Which of these programs would we be willing to cut? Without question there are things we can do to increase the efficiency and impact of these programs. But I am not willing to give up these services for myself, should I ever need them; nor am I willing to accept the alternative outcomes that would result from the elimination of these programs. According to the U.S. Census Bureau, approximately 31% of the population had at least one spell of poverty lasting two or more months during 2004-2007. Most Americans—59%—will spend at least one year below the poverty line a some point between ages 25-75. So it is something that impacts most Americans either directly or indirectly.

Fortunately, chronic poverty is relatively rare (1.8% of the population). But in 2008 13% of the nation—about 40 million people—were below the official poverty line. Poverty in America is still a huge problem. But it is much different than the problem that many on the Right imagine it to be.

We still hear conservatives calling poor people “lazy.” Let’s take the SNAP program (Food Stamps) as an example; 51% of the participants are children. Lazy? Another 9% are elderly. Lazy? Another 14% goes to households with disabled persons. Lazy? The average household benefit is a mere $226 per month. The SNAP program (formerly called Food Stamps) can be used to purchase healthy food from a participating grocery store. Others blame immigrants for the persistence of poverty in America. In the Economic Policy Institute report, “The State of Working America 2008/2009“, this claim is challenged. The report shows that immigrant poverty has fallen while overall poverty has increased—partially due to decreased union influence and a low minimum wage.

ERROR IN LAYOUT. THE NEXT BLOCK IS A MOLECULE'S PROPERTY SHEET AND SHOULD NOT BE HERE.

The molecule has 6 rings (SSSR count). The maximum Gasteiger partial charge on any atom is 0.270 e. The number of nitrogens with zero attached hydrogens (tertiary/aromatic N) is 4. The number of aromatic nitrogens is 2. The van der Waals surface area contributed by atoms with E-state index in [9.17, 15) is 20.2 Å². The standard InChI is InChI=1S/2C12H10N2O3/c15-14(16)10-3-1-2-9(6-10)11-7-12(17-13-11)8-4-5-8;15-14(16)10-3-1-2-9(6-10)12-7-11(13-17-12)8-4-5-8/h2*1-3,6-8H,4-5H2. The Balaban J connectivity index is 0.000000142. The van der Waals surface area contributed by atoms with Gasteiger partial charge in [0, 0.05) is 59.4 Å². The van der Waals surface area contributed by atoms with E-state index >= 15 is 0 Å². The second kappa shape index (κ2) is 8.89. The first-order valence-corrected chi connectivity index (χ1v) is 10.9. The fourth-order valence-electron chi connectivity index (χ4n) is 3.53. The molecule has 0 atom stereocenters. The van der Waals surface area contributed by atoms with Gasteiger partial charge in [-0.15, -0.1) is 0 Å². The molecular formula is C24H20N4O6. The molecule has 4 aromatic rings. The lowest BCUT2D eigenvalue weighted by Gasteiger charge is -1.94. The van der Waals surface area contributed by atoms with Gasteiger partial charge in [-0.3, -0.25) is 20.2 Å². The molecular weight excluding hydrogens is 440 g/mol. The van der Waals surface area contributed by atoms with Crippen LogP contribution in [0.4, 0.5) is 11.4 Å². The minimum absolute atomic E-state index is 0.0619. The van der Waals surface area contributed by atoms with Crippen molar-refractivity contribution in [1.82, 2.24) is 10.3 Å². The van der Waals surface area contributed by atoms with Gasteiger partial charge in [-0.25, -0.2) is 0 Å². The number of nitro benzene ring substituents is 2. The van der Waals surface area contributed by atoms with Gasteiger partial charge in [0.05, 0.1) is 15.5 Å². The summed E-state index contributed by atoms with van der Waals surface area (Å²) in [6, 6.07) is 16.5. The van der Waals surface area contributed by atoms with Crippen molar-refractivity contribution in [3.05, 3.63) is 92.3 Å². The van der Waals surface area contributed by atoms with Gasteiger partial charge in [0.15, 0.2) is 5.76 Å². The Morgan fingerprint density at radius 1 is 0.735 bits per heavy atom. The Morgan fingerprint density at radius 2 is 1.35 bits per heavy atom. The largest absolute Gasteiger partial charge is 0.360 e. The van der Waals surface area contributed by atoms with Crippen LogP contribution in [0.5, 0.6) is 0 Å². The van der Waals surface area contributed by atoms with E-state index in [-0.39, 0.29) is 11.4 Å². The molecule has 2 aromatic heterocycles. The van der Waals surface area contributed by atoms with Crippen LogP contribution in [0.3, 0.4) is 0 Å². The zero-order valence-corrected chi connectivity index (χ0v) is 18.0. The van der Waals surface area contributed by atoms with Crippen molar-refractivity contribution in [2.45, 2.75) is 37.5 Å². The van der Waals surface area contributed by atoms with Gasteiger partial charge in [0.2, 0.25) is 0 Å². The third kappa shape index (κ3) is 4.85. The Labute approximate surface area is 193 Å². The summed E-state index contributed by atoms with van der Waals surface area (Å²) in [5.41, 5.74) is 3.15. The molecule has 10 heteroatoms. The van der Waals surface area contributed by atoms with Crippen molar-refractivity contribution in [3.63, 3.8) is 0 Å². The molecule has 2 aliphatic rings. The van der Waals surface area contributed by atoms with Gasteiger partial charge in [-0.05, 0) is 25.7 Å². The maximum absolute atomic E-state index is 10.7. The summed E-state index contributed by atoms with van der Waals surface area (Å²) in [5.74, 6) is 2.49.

Instead of blaming the victims of poverty, we should look at why CEO pay has risen massively and overall productivity has risen steadily, yet wages have been stagnant. (Robert Reich’s book, “Supercapitalism” is an excellent, balanced discussion about this issue.) Rather than trying to fix our deficit “crisis” by cutting benefits to the needy, we should look at what is wrong with our political and economic systems that continue to increase inequality while neglecting superfluous military spending.